Sweeney, now a special assistant to general manager Dayton Moore, has been spotted behind the cage during batting practice throughout the playoffs, dressed in a suit and tie, shaking hands with friends and colleagues and seeming to genuinely enjoy himself in this environment.
But you have to wonder if this doesn't sting just a little. Brett knows the taste of victory, having won the ultimate prize with this team 29 years ago. But Sweeney was here for some very lean years, having debuted in 1995 and remaining a loyal Royal through 2007.
During that stretch the Royals had one winning season, going 83-79 in 2003. That was followed by three consecutive 100-loss seasons, and in his final year with the Royals, 2007, they finished with a 69-93 record.
Although he doesn't feel any pangs watching the 2014 Royals make their frenetic push through October, it does serve as a reminder that he wasn't able to do the same with the organization when he was in uniform. In that respect he's glad to be contributing in some way to today's club.
"I had some great years, personally, and some people say I set some records that will never be broken here," Sweeney said. "But in the same breath, at the end of the year, I always felt totally empty because we didn't have a chance to put a [championship] flag up in left field. That's the only reason I played Major League Baseball, was to win."
He certainly did his part. As a Royal, Sweeney batted .299 and belted 197 home runs. His peak seasons were 2000, when he drove in 144 runs, and 2002, when he batted .340, the second-highest average in club history behind Brett's .390 in 1980. Sweeney was an All-Star five times (2000-03, '05) and ranks among the top six in 17 offensive categories.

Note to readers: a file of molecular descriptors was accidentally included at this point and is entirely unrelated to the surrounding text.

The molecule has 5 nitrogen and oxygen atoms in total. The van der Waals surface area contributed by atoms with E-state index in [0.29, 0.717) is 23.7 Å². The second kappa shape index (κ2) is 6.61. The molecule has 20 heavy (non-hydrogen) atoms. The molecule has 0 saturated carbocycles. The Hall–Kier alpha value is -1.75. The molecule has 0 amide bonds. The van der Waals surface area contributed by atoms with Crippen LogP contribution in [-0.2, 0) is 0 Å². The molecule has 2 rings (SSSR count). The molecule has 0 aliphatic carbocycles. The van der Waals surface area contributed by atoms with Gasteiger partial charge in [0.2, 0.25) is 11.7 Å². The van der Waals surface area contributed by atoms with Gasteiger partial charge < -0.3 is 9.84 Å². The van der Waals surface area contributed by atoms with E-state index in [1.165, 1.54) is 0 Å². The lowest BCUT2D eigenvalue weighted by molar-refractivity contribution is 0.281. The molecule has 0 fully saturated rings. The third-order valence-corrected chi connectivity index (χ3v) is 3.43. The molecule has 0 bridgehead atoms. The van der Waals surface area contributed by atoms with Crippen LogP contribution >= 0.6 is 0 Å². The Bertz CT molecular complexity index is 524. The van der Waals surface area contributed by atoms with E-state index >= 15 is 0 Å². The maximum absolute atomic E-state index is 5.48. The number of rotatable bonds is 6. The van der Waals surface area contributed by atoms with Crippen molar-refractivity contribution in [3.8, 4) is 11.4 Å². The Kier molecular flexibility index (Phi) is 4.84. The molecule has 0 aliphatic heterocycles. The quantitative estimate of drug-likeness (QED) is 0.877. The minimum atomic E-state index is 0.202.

He was also an example-setter, playing the same way every game -- hard and steady -- regardless of where his team was in the standings.
Sweeney recounted a conversation he had late one season with teammate Mark Teahen, who a month earlier had been traded to the Royals.
"He said, 'It's August 20, we're 20-some games out of first place, and you're moving the guy over from second to third in the third inning, then you're diving headfirst into second base with a bad back, and you're on the top step cheering like crazy when we go ahead,'" Sweeney recalled. "'These games don't mean anything. How do you do it?'
"I said, 'Mark, there's only one way I was taught to play this game -- to win. These are the seeds that I have to plant for the next generation. We have to play this game the right way.'"
Sweeney did make it to the postseason -- for the first and only time -- in 2010, when he was with the Phillies to wrap up his 17-year career. He singled in his lone at-bat, a base hit in the National League Division Series against the Reds.
It was around that time when he started talking with Moore about life after baseball.
"I said, 'Dayton, my only void in my whole career was not bringing a championship flag to Kansas City,'" he said. "'My playing career is over, and I will never be able to be a part of that, but I would love to be a small part of this organization. Whatever you want me to do, put me to work.'"
Sweeney joined the team in an official capacity in February of this year, named a special assistant in baseball operations. He and his wife are considering relocating their family, which includes five kids, from their home in San Diego back to Kansas City.
"Even though I'm not out there hitting balls or making plays at first base, I still feel so connected to this team," he said.